"there isn't enough evidence!" it can be very re-traumatizing to go digging through old screenshots, pictures, videos, etc. also, a lot of the time, these things aren't recorded on phones, or the victim may not have thought to screenshot someone's unsolicited pictures or say "i should save this conversation for when i realize they're abusive and a predator. ALSO, a lot of the times these things happen in person and aren't traceable in text conversations.

"this person is probably a liar!" no, you're too ignorant to realize that your friend is capable of and acted on the same awful things that other abusers in the scene have. again, just because they didn't do it to you, doesn't mean they didn't do it to anyone else.

"what they did doesn't even sound that bad!" your definition of bad is very different from someone else's definition of bad, even if you went through the same things. everyone responds to traumatic situations differently, and no matter what, this person felt uncomfortable and upset enough by what happened to hold them accountable. you should be holding them accountable too. it's not your place to say what is and isn't "bad enough" to the victim.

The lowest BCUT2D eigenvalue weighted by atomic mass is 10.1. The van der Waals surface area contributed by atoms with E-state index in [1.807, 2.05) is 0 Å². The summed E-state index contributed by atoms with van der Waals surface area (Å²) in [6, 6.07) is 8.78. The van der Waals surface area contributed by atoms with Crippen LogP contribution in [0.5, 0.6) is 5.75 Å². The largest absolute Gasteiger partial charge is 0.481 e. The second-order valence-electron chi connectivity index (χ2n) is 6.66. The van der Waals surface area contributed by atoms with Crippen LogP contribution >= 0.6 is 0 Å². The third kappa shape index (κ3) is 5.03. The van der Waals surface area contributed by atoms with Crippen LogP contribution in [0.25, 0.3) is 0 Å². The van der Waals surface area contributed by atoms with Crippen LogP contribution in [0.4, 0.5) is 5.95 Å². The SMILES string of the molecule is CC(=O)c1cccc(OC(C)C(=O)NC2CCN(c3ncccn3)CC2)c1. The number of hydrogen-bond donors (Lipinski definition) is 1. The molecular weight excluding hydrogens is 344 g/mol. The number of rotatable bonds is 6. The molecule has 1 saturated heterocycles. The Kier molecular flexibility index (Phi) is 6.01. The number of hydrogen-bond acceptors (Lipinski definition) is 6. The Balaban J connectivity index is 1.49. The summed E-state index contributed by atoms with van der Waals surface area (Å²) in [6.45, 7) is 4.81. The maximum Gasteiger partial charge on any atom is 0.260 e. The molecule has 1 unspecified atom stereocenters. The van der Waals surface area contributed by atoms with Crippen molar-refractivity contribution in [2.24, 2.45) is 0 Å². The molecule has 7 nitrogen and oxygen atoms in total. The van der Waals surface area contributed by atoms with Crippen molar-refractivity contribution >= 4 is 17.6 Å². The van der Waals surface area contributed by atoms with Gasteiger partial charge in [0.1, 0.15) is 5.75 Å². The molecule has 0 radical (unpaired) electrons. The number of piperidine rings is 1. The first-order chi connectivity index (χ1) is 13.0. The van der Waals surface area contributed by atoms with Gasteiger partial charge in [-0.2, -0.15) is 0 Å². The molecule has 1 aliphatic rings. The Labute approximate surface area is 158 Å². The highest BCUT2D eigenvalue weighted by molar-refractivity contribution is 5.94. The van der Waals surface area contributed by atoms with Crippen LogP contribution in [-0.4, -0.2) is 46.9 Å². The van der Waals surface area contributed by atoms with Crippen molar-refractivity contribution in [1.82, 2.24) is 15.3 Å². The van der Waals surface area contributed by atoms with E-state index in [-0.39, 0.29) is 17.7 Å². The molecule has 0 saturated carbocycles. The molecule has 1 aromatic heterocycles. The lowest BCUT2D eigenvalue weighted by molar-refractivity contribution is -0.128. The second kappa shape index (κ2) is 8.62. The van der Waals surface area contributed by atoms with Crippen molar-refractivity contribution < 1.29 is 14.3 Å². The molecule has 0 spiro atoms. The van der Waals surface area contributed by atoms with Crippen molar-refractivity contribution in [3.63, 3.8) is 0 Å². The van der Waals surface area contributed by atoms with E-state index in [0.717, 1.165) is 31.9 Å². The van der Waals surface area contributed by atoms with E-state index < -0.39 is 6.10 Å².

"the victim is taking this the wrong way!" EVERYONE RESPONDS TO TRAUMA DIFFERENTLY. everyone has different triggers and trauma affects every person differently. you cannot tell them what is and is not the "right way" of taking things, because you were not there and you have no right to speak over the victim.

hold your friends, bandmates, crew, siblings, and anyone and everyone else who took advantage of, abused, manipulated, assaulted, etc. people, whether it's one victim or many, accountable for their actions.